|The Most Reverend|
|Archbishop of York|
George Montaigne during his time as Bishop of London.
|Term ended||October 1628|
|Denomination||Church of England|
George Montaigne (Mountain) (1569–1628) was an English bishop.
He graduated B.A. from Queens' College, Cambridge in 1590, and M.A. in 1593. In 1597 he was chaplain to Robert Devereux, 2nd Earl of Essex, on his expedition against Cadiz. He became rector of Great Cressingham in 1602. He was Gresham College Professor of Divinity in 1607, and in 1608 Master of the Savoy and chaplain to James I of England.
He was Dean of Westminster in 1610. He was then Bishop of Lincoln in 1617, Bishop of London in 1621, and Bishop of Durham in 1627. He was Archbishop of York from July to October 1628. He was one of the Arminian group of bishops who arose in opposition to the general Calvinism that prevailed in the Church of England in the early seventeenth century. One manifestation of his views were prosecutions in his London diocese for the disrespectful wearing of hats in services.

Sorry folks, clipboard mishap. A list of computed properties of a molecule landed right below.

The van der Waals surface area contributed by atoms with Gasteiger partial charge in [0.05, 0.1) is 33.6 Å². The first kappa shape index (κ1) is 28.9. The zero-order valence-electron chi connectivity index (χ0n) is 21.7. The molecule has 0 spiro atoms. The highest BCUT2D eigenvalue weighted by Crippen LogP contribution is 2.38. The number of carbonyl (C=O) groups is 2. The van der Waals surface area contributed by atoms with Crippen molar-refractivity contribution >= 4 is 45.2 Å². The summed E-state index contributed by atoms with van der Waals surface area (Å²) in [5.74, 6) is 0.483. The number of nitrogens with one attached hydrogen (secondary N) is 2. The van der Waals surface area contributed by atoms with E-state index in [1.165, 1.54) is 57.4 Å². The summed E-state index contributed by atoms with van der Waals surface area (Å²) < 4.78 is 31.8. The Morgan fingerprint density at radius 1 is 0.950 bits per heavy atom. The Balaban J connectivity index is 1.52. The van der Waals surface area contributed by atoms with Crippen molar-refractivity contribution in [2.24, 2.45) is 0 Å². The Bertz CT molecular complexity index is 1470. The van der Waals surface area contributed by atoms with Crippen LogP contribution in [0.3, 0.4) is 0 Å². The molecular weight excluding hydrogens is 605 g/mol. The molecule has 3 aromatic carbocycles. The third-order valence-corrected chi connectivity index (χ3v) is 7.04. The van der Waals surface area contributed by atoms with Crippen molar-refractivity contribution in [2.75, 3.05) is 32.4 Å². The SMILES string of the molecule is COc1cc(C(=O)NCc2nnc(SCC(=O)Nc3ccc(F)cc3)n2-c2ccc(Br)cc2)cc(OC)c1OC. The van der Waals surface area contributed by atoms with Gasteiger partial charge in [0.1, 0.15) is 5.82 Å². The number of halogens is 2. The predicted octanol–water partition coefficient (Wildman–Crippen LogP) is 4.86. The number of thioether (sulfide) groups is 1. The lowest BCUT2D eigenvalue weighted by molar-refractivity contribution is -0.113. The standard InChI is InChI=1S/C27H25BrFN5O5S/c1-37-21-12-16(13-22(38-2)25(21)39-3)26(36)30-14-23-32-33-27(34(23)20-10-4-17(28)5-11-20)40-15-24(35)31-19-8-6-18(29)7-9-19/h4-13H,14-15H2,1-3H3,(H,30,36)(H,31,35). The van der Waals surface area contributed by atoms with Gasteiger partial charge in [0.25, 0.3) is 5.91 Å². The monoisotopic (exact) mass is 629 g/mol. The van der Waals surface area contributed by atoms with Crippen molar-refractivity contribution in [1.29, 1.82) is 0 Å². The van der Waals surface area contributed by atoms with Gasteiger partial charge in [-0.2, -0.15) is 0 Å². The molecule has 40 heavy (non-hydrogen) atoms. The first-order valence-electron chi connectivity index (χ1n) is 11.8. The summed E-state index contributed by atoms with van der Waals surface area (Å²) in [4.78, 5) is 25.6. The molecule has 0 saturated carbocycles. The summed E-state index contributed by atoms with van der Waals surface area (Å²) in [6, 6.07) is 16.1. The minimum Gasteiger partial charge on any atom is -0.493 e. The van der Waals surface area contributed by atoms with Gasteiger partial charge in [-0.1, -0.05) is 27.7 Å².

- List of archbishops of York
- List of bishops of London
- List of bishops of Durham
- List of bishops of Lincoln
- "Montaigne, George (MNTN586G)". A Cambridge Alumni Database. University of Cambridge.
- Dictionary of National Biography, article Mountiagne, George
- Thomas N. Corns, A Companion to Milton (2003), p. 115.
| Gresham Professor of Divinity
|Church of England titles|
| Bishop of Lincoln
| Bishop of London
| Prince-Bishop of Durham
| Archbishop of York
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